Broadcasting Commission President Badr Naseer resigns over government’s allegations of “negligence”

President of the Maldives Broadcasting Commission (MBC), Badr Naseer, has resigned after the government accused MBC of negligence following the murder of Lance Corporal Adam Haleem last week.

Attorney General Azima Shukoor had said that the MBC had failed to take disciplinary measures against opposition aligned Raajje TV, alleging Haleem’s death was a result of the station inciting violence against the security forces.

“Institutions that must take responsibility are not doing their job. [We have] to take action against them. The executive will conduct necessary legal work to take such action. We will submit this case to the Majlis. We are also ready to take necessary action through the courts,” she told state broadcaster Television Maldives (TVM) on July 23.

Naseer denied the allegations, claiming consecutive governments had expressed “no interest” in strengthening the MBC. Further, the government’s claims had increased public hatred towards the commission’s members to the point members were unable to walk on the streets, Naseer said in a statement published today.

“The government has shown no interest in strengthening the Broadcasting Commission, and this commission has now become the recipient of government and public hatred. I have been defamed in the process and hence, I do not see any reason why I should spend the rest of my life in this state of psychological and physical danger,” Naseer stated.

Tensions have been on the rise in Malé after Haleem’s death. The government has stepped up verbal attacks on Raajje TV and ousted Maldivian Democratic Party (MDP), pledging to take action against the two parties for “inciting hatred and violence” against security forces.

Police have said they will no longer cooperate with or provide protection to Raajje TV for broadcasting CCTV footage of some police officers, whom the station alleged were “caught on video” while they were stealing petrol from a motorbike parked in a small road in Male’.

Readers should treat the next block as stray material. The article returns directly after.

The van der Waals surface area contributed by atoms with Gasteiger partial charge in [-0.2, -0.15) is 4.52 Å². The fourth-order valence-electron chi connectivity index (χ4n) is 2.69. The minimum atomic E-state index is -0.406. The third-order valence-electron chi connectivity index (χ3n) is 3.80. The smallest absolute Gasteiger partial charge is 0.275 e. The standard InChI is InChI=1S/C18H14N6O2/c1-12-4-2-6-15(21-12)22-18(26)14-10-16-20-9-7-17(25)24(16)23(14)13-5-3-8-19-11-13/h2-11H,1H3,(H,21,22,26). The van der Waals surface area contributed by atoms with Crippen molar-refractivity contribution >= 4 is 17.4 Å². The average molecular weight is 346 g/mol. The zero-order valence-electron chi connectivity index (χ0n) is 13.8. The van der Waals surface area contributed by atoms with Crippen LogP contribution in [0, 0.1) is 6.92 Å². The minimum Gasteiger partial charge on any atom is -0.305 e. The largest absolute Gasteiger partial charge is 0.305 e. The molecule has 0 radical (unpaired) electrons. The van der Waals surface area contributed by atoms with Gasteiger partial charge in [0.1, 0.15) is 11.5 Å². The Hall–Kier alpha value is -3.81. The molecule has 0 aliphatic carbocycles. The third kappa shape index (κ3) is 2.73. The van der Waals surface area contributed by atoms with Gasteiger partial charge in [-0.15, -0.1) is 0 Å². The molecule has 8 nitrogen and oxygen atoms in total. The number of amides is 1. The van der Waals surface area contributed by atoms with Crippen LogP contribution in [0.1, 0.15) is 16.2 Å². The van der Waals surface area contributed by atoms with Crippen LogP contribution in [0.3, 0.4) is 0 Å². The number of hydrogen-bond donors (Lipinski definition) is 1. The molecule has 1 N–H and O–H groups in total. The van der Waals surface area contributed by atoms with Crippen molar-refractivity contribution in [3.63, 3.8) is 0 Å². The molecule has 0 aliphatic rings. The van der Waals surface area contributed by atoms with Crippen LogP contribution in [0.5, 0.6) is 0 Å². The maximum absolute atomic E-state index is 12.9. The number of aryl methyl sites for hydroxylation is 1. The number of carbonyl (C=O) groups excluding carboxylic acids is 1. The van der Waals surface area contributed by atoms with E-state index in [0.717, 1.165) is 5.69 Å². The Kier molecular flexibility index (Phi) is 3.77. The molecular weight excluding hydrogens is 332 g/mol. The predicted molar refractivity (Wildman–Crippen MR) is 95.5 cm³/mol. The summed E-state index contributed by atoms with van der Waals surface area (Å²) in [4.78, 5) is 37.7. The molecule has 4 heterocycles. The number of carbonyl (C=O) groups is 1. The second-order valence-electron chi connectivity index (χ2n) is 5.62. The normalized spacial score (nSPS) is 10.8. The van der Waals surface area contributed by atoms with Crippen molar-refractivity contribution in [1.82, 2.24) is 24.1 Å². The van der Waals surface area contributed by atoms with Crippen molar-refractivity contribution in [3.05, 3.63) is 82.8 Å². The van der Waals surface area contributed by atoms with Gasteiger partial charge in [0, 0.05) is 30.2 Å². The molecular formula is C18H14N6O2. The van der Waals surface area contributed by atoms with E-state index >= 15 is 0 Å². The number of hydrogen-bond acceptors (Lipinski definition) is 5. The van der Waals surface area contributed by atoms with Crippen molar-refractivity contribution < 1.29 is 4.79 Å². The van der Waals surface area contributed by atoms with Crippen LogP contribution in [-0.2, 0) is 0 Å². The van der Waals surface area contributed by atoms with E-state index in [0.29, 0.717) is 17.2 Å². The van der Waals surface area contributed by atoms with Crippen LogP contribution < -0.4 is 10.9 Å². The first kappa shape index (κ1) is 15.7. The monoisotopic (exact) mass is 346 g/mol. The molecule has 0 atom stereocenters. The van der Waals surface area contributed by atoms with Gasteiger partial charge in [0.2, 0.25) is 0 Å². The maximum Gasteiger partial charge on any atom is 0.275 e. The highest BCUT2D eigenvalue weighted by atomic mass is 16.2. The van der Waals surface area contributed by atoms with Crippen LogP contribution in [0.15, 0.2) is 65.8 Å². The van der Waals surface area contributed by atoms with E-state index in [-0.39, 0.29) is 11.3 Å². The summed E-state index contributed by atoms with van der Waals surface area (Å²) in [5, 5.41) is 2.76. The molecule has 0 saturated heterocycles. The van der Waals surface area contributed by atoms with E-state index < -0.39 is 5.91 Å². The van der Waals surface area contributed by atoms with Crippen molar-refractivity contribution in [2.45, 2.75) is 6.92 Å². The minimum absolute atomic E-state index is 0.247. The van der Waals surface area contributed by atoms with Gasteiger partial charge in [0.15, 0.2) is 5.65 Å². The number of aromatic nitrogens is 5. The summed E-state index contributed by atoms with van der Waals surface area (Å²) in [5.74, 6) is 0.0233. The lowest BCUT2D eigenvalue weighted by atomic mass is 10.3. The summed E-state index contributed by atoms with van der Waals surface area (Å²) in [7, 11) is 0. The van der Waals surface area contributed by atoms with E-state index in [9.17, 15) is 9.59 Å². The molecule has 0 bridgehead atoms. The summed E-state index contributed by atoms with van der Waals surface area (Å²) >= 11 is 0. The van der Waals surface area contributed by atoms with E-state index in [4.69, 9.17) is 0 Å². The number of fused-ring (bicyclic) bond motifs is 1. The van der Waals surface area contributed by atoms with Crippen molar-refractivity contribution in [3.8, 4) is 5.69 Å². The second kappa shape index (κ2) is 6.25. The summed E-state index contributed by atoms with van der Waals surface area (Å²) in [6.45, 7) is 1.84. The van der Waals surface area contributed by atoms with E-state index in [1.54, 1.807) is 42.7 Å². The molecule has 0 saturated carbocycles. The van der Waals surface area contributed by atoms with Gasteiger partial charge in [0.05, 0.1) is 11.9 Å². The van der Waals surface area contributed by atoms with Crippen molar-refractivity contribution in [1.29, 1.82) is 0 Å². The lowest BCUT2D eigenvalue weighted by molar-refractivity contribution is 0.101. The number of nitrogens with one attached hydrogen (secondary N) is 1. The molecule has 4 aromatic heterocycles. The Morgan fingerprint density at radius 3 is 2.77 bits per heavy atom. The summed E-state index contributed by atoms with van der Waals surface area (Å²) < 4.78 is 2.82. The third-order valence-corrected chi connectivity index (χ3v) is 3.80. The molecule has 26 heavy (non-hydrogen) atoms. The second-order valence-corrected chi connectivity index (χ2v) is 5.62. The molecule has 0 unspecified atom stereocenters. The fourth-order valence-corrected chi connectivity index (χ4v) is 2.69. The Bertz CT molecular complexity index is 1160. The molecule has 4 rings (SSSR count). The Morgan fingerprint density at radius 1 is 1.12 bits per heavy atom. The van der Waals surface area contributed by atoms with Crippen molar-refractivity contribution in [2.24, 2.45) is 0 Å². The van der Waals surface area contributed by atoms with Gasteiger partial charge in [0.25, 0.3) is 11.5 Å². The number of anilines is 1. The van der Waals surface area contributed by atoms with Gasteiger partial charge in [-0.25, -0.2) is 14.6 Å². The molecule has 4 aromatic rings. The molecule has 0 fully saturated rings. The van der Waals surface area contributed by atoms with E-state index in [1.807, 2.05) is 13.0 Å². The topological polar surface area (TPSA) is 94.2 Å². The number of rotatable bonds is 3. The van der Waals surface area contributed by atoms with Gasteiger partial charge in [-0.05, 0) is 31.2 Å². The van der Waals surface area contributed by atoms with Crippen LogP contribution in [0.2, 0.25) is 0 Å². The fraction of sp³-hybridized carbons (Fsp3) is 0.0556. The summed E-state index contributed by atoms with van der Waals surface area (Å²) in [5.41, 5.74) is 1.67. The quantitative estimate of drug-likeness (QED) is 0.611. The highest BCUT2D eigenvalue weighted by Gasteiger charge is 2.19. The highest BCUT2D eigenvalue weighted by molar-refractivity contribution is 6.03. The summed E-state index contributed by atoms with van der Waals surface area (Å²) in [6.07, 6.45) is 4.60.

The MBC has ordered Raajje TV to broadcast an apology over the report.

Although the MBC was established on April 4, 2011 as an independent state institution mandated with developing and regulating broadcast media, consecutive governments had not provided the necessary technical and human resource needs for the commission to function, Naseer claimed.

The MBC had asked successive foreign, transport and finance ministers for assistance, but had received little response, he added. Furthermore, new President Dr Mohamed Waheed Hassan had not responded to repeated requests for a meeting, Naseer said.

Despite countless requests for a media-monitoring system, the commission at present only had facilities to monitor four TV channels, but had no equipment to monitor content on radio channels, Naseer said.

He raised concern over the lack of a monitoring system, “because we know the importance and dangers of broadcast media given the direction Maldives is taking.”

He said 20 additional TV channels will be established in the Maldives before the next presidential election.

“Although the commission is independent on paper, we have to question how independent the commission can be when the commission’s budget is controlled by the Finance Ministry,” Naseer said.

Naseer defended the commission’s record, arguing that although commission members had worked from around a conference table, they had published several laws and broadcasting standards and ethics, and had taken disciplinary action against broadcast media when necessary.

Explaining his decision to resign, Naseer said: “Instead of harassment and political hatred from the public and government, I want a peaceful life more suited to my age.”

Naseer has worked in state media until he retired at 65 years of age. He was then appointed to MBC with unanimous support from the People’s Majlis.

International non-profit organisation, the committee to Protect Journalists (CPJ), has expressed concerns that press freedom was “deteriorating” under the present government of President Dr Mohamed Waheed Hassan.

“Reports of police brutality against journalists amid political chaos, and a vicious attack for writing about religious tolerance, are disturbing signs that the Maldives is backsliding on press freedom,” CPJ Senior Researcher Madeline Earp wrote on the organisation’s blog.

“[The president] must ensure that journalists are free to report if he wishes to distance himself from [Maumoon Abdul] Gayoom’s legacy and stabilise the nation for elections.”